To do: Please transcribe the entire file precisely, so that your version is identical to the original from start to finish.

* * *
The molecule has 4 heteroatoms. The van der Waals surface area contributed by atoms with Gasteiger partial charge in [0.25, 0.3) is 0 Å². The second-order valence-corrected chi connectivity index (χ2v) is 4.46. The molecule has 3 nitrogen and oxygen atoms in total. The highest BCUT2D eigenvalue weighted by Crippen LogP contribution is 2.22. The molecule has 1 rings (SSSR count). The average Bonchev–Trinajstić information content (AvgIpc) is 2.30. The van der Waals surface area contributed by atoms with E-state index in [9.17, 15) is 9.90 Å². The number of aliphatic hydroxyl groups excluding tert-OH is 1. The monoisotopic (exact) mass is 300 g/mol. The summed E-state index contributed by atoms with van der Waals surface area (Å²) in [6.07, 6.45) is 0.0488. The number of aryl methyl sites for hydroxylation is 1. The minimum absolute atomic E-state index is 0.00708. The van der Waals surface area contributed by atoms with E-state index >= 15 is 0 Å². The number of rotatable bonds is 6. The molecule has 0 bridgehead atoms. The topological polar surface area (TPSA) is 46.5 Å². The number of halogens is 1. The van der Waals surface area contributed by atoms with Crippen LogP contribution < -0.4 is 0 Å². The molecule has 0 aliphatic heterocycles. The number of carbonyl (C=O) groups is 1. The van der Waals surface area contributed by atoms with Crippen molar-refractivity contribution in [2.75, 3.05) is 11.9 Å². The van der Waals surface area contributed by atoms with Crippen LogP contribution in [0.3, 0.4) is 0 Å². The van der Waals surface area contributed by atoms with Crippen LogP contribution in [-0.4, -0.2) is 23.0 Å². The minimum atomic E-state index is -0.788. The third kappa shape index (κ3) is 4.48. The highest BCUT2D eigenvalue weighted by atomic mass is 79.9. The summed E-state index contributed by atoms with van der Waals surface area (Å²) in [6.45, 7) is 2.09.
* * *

The molecule has 4 heteroatoms. The van der Waals surface area contributed by atoms with Gasteiger partial charge in [0.25, 0.3) is 0 Å². The second-order valence-corrected chi connectivity index (χ2v) is 4.46. The molecule has 3 nitrogen and oxygen atoms in total. The highest BCUT2D eigenvalue weighted by Crippen LogP contribution is 2.22. The molecule has 1 rings (SSSR count). The average Bonchev–Trinajstić information content (AvgIpc) is 2.30. The van der Waals surface area contributed by atoms with E-state index in [9.17, 15) is 9.90 Å². The number of aliphatic hydroxyl groups excluding tert-OH is 1. The monoisotopic (exact) mass is 300 g/mol. The summed E-state index contributed by atoms with van der Waals surface area (Å²) in [6.07, 6.45) is 0.0488. The number of aryl methyl sites for hydroxylation is 1. The minimum absolute atomic E-state index is 0.00708. The van der Waals surface area contributed by atoms with E-state index >= 15 is 0 Å². The number of rotatable bonds is 6. The molecule has 0 bridgehead atoms. The topological polar surface area (TPSA) is 46.5 Å². The number of halogens is 1. The van der Waals surface area contributed by atoms with Crippen LogP contribution < -0.4 is 0 Å². The molecule has 0 aliphatic heterocycles. The number of carbonyl (C=O) groups is 1. The van der Waals surface area contributed by atoms with Crippen molar-refractivity contribution in [2.75, 3.05) is 11.9 Å². The van der Waals surface area contributed by atoms with Crippen LogP contribution in [0.3, 0.4) is 0 Å². The van der Waals surface area contributed by atoms with Crippen LogP contribution in [-0.4, -0.2) is 23.0 Å². The minimum atomic E-state index is -0.788. The third kappa shape index (κ3) is 4.48. The highest BCUT2D eigenvalue weighted by atomic mass is 79.9. The summed E-state index contributed by atoms with van der Waals surface area (Å²) in [6.45, 7) is 2.09.